Recently, our camera trap recorded a mother and two infants of Owston’s Civets in a protected areas in Vietnam in August, 2021. Every time when we encounter mother and young of any endangered wildlife species, we feel very happy. We are grateful to know that many individuals of that species are still able to continue to reproduce and develop, although these records are currently not many.

Owston’s Civet is an endemic species of Indochina, classified as Endangered by the International Union for Conservation of Nature (IUCN), and protected by Vietnamese law (Decree 64/2019/ND-CP, 06/2019/ND-CP). This species is mainly distributed in Vietnam, Laos and the southernmost of China.

Photo: @SVW

Ex-situ conservation or captive breeding is an essential part in the conservation planning and strategy of many endangered species, including the Owston’s Civet. This is also one of the priority activities proposed in the species 10-year conservation Strategy (2019 – 2029). https://www.cpsg.org/content/conservation-strategy-owstons-civet-chrotogale-owstoni-2019-2029-english

Here are a few reasons why a conservation breeding program is necessary:

– The number of individuals left in the wild of that species is very few, or continues to decline throughout its distribution range. Chances of mating during the breeding season are so low that the population cannot grow;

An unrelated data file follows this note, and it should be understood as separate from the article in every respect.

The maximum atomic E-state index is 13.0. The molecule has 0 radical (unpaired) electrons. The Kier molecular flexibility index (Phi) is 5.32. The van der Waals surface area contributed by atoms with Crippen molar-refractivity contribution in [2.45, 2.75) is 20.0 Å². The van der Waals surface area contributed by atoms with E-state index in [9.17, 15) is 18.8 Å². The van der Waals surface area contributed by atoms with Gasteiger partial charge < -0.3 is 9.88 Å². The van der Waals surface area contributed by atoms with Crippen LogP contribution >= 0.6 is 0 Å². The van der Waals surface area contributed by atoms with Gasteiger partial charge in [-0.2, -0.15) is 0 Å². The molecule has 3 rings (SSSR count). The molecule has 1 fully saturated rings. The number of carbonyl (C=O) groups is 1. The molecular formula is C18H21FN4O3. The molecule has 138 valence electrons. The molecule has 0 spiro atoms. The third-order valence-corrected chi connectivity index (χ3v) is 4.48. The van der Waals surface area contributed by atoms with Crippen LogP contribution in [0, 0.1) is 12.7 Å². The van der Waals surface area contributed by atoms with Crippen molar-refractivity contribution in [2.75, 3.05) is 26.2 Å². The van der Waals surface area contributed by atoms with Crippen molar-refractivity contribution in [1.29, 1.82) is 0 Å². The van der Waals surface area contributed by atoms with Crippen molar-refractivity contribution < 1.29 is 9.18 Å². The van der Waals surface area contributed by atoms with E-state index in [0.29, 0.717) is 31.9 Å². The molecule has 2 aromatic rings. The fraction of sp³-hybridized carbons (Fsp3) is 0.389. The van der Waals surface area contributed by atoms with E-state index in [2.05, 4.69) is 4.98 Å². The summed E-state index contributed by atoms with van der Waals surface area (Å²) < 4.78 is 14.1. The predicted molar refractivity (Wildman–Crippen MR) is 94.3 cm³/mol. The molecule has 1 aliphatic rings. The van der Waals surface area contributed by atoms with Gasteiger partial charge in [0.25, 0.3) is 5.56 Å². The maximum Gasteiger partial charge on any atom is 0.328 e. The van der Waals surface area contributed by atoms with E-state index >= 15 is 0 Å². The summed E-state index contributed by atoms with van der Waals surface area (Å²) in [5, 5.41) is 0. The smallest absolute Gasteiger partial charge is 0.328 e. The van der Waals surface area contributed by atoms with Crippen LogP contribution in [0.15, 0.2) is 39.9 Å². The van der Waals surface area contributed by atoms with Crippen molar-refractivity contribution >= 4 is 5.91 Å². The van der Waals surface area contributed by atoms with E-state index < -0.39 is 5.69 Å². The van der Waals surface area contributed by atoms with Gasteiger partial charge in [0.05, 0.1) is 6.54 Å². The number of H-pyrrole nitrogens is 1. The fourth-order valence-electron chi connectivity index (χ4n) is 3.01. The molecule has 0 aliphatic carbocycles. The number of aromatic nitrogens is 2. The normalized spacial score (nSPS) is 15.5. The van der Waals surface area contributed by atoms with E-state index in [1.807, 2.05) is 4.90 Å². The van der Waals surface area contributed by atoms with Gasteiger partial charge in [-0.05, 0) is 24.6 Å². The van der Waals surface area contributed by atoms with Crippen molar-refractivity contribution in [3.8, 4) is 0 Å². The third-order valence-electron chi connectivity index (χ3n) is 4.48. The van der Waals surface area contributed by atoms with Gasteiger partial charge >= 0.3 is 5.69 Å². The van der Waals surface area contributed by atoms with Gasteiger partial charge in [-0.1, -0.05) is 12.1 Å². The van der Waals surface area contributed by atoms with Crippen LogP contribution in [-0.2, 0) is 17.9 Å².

– Species continue to be under pressure of hunting and habitat degradation. This situation will not be resolved in the near future;
– When the population of wild species decreases excessively, the captive population will be reintroduced into the wild and help the wild populations to survive.

SVW is currently one of the few organizations in Vietnam implementing a species conservation breeding program, the program’s focal species are Owston’s Civet and the Chinese Pangolin.

Considering the experience and ability to implement the program, SVW plans to build a separate conservation breeding center for each species in order to minimize the risks of disease spreading between species, and increase the captive reproduction. Currently, we are developing proposals and necessary documents so that the program can be implemented soon.

There are many conservation organizations around the world that have implemented conservation breeding programs for endangered species, and some of the main limitations of the program are:

– The cost of the program is often very huge
– Many individuals kept in captivity for a long time will struggle to survive when they are released into the wild.
– The habitats of the species continues to be threatened, and animals continue to be hunted and poached, even when they are reintroduced

Despite these limitation, a number of organizations have had success with this reintroduction, including the Black-footed ferrets conservation program in the United States.

SVW is trying to apply the best measures, learning from the successes and failures of other programs so that we could success in restoring populations of these two endangered species.